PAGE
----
The assassin leapt off the bottom platform of the fire escape and ran down the alley in the darkness. He felt good. The target was executed, his rifle was deposited in the barrel of acid placed unobtrusively in the boiler room of the building, and he had established an alibi by appearing at a wedding reception in the penthouse suite within minutes of the killing. The latter would have been deemed impossible by a detective, 65 flights of stairs or a 10-minute elevator ride away from the killing, but the assassin was enhanced with bio-serum, thanks to The Mogul and his diabolical chemist. People in the Syndicate simply referred to the chemist as Mole Man, because of his unusual whiskers and aversion to light. But it was affectionate. Everyone loved the bio-serum. The assassin was running down the alley for the sheer joy of feeling no resistance, no pain, no exhaustion. His muscles were like oil. He could run forever. He had no need to flee, but the bio-serum would only last another fifteen minutes, might as well enjoy it.
He stopped and suddenly reconsidered. Be smart, he thought. He’d heard the bio-serum can make you a little batty. Renfro said he took more than the usual amount for a particularly tricky job, and almost shot himself in the face in a giddy fit. Who would be running through an alley in formal wear? He needed new clothes. Something for jogging. Even though his every fiber was coursing to move as fast as possible – to leap, to punch, to scream – he forced himself to strip off the outerwear of his suit and bury it in a nearby dumpster. Underneath he wore boxers that looked tolerably like jogging shorts and a wife beater. A little bizarre for a nighttime run, but better. With a palpable relief, he thrust himself forward into the night once more, the bio-serum crescendoing to its notorious peak right before wearing off.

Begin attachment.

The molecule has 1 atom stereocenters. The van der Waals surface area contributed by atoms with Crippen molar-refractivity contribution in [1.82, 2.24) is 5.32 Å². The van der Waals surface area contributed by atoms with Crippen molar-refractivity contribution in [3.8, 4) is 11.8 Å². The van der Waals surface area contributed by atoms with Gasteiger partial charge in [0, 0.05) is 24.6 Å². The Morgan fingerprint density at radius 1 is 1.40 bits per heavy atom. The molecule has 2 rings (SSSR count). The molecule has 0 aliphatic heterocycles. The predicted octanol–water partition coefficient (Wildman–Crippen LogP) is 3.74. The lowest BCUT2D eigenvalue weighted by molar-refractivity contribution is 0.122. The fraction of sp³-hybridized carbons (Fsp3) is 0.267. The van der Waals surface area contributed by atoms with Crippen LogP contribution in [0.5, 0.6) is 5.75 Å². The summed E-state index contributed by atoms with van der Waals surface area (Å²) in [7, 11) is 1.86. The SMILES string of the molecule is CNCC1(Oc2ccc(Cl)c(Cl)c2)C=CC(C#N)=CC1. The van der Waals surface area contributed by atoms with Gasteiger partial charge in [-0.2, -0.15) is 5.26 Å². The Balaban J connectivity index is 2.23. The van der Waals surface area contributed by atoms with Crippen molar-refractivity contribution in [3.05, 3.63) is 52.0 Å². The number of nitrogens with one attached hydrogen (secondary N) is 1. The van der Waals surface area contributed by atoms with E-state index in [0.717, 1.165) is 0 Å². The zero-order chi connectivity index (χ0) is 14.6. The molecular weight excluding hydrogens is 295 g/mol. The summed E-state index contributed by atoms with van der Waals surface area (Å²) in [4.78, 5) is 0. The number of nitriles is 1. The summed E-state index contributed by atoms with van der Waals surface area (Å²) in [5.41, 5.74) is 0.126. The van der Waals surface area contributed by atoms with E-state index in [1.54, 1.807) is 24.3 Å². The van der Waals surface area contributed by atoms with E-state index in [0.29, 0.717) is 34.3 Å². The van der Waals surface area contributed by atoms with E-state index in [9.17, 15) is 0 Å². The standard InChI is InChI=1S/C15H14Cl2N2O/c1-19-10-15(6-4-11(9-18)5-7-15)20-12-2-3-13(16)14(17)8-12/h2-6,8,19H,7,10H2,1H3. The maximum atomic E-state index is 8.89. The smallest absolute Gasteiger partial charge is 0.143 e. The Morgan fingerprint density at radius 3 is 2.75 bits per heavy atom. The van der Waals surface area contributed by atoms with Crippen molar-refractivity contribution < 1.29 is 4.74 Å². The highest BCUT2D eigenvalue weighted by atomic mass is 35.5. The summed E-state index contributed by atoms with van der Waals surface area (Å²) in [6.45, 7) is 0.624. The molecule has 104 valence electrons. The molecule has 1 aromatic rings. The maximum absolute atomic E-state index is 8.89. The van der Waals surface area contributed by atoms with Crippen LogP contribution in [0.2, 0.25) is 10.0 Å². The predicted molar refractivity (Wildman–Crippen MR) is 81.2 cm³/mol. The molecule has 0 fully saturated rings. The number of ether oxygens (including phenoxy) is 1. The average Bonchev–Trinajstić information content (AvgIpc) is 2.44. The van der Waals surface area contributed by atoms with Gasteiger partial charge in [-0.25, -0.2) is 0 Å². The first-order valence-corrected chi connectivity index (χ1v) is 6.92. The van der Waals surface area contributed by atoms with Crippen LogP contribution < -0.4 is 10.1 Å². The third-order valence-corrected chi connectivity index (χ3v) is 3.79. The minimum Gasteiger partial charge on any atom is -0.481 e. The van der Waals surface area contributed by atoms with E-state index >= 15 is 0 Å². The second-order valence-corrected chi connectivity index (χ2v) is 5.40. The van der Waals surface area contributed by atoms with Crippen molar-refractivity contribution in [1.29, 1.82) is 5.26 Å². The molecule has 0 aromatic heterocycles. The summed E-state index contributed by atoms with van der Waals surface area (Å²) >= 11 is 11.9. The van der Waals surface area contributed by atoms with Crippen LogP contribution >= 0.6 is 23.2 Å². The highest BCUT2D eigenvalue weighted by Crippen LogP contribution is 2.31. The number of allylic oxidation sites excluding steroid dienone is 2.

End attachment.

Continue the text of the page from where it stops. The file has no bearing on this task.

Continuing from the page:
He turned a corner to a main thoroughfare, intending to dash another two blocks down to the river, where he could run off his powerful feelings on the dirt jogging path without raising eyebrows. The humid summer night had his legs in a lather. He was still suppressing a yowp. He wanted so badly to celebrate. Drink, fuck, swim, fly. All things seemed possible. And thanks to The Mogul’s $2 million commission for the job, most things were possible, now. Maybe he could buy some bio-serum for recreational use? What could be the cost of it, drop by drop? Probably pretty dear, but the assassin was rich now. The assassin was rich, and strong, and free.